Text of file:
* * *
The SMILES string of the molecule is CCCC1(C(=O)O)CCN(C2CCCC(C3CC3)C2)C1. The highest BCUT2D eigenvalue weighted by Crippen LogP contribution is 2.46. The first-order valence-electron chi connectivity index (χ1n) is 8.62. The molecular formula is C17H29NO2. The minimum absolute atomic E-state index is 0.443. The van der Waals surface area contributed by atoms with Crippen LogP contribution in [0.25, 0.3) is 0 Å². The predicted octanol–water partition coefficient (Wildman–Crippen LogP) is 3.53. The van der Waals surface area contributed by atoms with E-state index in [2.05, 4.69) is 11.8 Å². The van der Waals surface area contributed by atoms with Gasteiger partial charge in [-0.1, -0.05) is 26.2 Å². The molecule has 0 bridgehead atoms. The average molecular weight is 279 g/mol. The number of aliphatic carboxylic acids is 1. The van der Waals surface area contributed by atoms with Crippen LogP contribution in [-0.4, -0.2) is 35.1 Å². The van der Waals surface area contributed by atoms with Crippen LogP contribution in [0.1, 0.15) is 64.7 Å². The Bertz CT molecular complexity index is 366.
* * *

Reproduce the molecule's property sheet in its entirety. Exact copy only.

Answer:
The SMILES string of the molecule is CCCC1(C(=O)O)CCN(C2CCCC(C3CC3)C2)C1. The highest BCUT2D eigenvalue weighted by Crippen LogP contribution is 2.46. The first-order valence-electron chi connectivity index (χ1n) is 8.62. The molecular formula is C17H29NO2. The minimum absolute atomic E-state index is 0.443. The van der Waals surface area contributed by atoms with Crippen LogP contribution in [0.25, 0.3) is 0 Å². The predicted octanol–water partition coefficient (Wildman–Crippen LogP) is 3.53. The van der Waals surface area contributed by atoms with E-state index in [2.05, 4.69) is 11.8 Å². The van der Waals surface area contributed by atoms with Gasteiger partial charge in [-0.1, -0.05) is 26.2 Å². The molecule has 0 bridgehead atoms. The average molecular weight is 279 g/mol. The number of aliphatic carboxylic acids is 1. The van der Waals surface area contributed by atoms with Crippen LogP contribution in [-0.4, -0.2) is 35.1 Å². The van der Waals surface area contributed by atoms with Crippen LogP contribution in [0.1, 0.15) is 64.7 Å². The Bertz CT molecular complexity index is 366.